As well as being the MP for Caerphilly, I am also a frontbench spokesperson for the Labour Party on foreign affairs.  My responsibility is for the Middle East and North Africa, but I’m also part of a team, led by Lisa Nandy, which is concerned with Britain’s relationship with all parts of the world.

Two of the issues which we are very concerned about are democracy and human rights.  It might surprise you to know that democracy throughout the world is actually in retreat, with more countries under dictatorships of one kind or another, than enjoying democracy.

We only have to look at Myanmar (Burma) and the United States to see how democracy is being directly challenged and sometimes being destroyed.  In Myanmar, where Aung San Suu Kyi and her party won an overwhelming victory at the polls, the army has seized power in a coup, and a cruel repression is now taking place.

In the United States, which has for so long seen itself as the leader of the free world, there are millions who still believe that Trump won the Presidential election, even though there is absolutely no evidence to support this claim.  And we all saw the terrible scenes where a mob invaded Capitol Hill in Washington in an attempt to prevent Joe Biden becoming President.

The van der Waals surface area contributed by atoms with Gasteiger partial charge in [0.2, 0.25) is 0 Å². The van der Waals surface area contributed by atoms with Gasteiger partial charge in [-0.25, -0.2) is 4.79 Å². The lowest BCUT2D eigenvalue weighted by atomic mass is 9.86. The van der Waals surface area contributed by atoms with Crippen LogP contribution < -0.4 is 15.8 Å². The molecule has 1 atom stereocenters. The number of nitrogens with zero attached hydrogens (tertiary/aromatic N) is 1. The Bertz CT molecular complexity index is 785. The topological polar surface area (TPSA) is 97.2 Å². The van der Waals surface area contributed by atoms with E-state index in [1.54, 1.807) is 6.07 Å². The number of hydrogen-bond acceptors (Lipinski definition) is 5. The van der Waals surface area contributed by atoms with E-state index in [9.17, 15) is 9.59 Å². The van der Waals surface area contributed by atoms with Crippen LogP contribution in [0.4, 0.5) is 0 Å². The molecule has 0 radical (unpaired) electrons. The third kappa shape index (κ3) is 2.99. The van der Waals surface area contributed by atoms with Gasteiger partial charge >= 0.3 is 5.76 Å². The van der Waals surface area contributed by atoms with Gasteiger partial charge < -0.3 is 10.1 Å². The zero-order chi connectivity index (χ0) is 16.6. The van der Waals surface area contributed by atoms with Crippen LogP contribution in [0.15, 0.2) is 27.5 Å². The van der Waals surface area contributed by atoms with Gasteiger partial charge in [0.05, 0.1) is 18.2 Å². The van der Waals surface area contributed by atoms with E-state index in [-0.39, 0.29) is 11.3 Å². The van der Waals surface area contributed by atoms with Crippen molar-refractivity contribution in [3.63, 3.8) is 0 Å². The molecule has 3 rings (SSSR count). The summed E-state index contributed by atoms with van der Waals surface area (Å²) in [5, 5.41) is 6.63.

At the same time as democracy is being attacked, all kinds of freedoms and human rights are being undermined.  One of the greatest threats in so many parts of the world is the threat to Christianity.  As a passionate believer in religious freedom, and as a Christian myself, I take a keen interest in the plight of Christians across the world.

It has been estimated that more than 340 million Christians are suffering high levels of persecution because of their faith, and many of these are facing extreme persecution.

In a recent virtual event organised by Open Doors, it was shown that in so many parts of the world, Christians face brutality and intimidation.  In Nigeria, for example, we heard about an unfolding Islamist genocide.  In Iraq, we learnt how Christian communities are being displaced, and in China, the Communist Party is stepping-up its programme of undermining still further the already limited freedoms of the 100 million Christians in the country.

These are only some of the terrible examples of the persecution being faced by Christians across the world.  There are so many more examples which could be referred to and, in at least a small way, as a Shadow Foreign, Commonwealth and Development Office Minister, I am doing my best to, firstly, hold the Government to account, and to encourage and pressurise them to take a more energetic and proactive role on these issues.  Secondly, I am endeavouring to give whatever support and solidarity I can to Christians across the world.  I do so because I believe that we all live in a global village and Christians, the world over, should be free to practice their faith.  This is a basic human right which needs to be upheld, alongside our commitment to democracy.


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